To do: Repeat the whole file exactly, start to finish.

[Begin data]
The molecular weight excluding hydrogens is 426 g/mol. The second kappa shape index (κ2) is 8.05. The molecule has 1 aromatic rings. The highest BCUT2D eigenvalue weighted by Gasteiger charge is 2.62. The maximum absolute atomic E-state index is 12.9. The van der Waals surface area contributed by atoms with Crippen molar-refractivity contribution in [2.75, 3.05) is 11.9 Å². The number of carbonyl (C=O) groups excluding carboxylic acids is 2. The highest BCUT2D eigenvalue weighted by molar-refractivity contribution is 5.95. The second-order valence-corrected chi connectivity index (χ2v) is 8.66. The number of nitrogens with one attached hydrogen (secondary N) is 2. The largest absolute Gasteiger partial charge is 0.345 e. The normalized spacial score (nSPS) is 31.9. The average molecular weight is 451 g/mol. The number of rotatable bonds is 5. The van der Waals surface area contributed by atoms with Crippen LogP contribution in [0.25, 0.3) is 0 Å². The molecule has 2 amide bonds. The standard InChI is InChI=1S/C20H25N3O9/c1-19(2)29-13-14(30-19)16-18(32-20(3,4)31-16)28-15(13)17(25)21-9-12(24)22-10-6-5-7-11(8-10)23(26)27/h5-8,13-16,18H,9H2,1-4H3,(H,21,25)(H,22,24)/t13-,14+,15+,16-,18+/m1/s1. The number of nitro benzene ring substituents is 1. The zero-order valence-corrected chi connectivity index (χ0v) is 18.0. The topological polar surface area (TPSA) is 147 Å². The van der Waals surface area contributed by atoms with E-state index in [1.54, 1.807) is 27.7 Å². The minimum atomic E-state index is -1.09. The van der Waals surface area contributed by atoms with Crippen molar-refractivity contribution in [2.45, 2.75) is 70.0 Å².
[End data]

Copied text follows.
The molecular weight excluding hydrogens is 426 g/mol. The second kappa shape index (κ2) is 8.05. The molecule has 1 aromatic rings. The highest BCUT2D eigenvalue weighted by Gasteiger charge is 2.62. The maximum absolute atomic E-state index is 12.9. The van der Waals surface area contributed by atoms with Crippen molar-refractivity contribution in [2.75, 3.05) is 11.9 Å². The number of carbonyl (C=O) groups excluding carboxylic acids is 2. The highest BCUT2D eigenvalue weighted by molar-refractivity contribution is 5.95. The second-order valence-corrected chi connectivity index (χ2v) is 8.66. The number of nitrogens with one attached hydrogen (secondary N) is 2. The largest absolute Gasteiger partial charge is 0.345 e. The normalized spacial score (nSPS) is 31.9. The average molecular weight is 451 g/mol. The number of rotatable bonds is 5. The van der Waals surface area contributed by atoms with Crippen LogP contribution in [0.25, 0.3) is 0 Å². The molecule has 2 amide bonds. The standard InChI is InChI=1S/C20H25N3O9/c1-19(2)29-13-14(30-19)16-18(32-20(3,4)31-16)28-15(13)17(25)21-9-12(24)22-10-6-5-7-11(8-10)23(26)27/h5-8,13-16,18H,9H2,1-4H3,(H,21,25)(H,22,24)/t13-,14+,15+,16-,18+/m1/s1. The number of nitro benzene ring substituents is 1. The zero-order valence-corrected chi connectivity index (χ0v) is 18.0. The topological polar surface area (TPSA) is 147 Å². The van der Waals surface area contributed by atoms with E-state index in [1.54, 1.807) is 27.7 Å². The minimum atomic E-state index is -1.09. The van der Waals surface area contributed by atoms with Crippen molar-refractivity contribution in [2.45, 2.75) is 70.0 Å².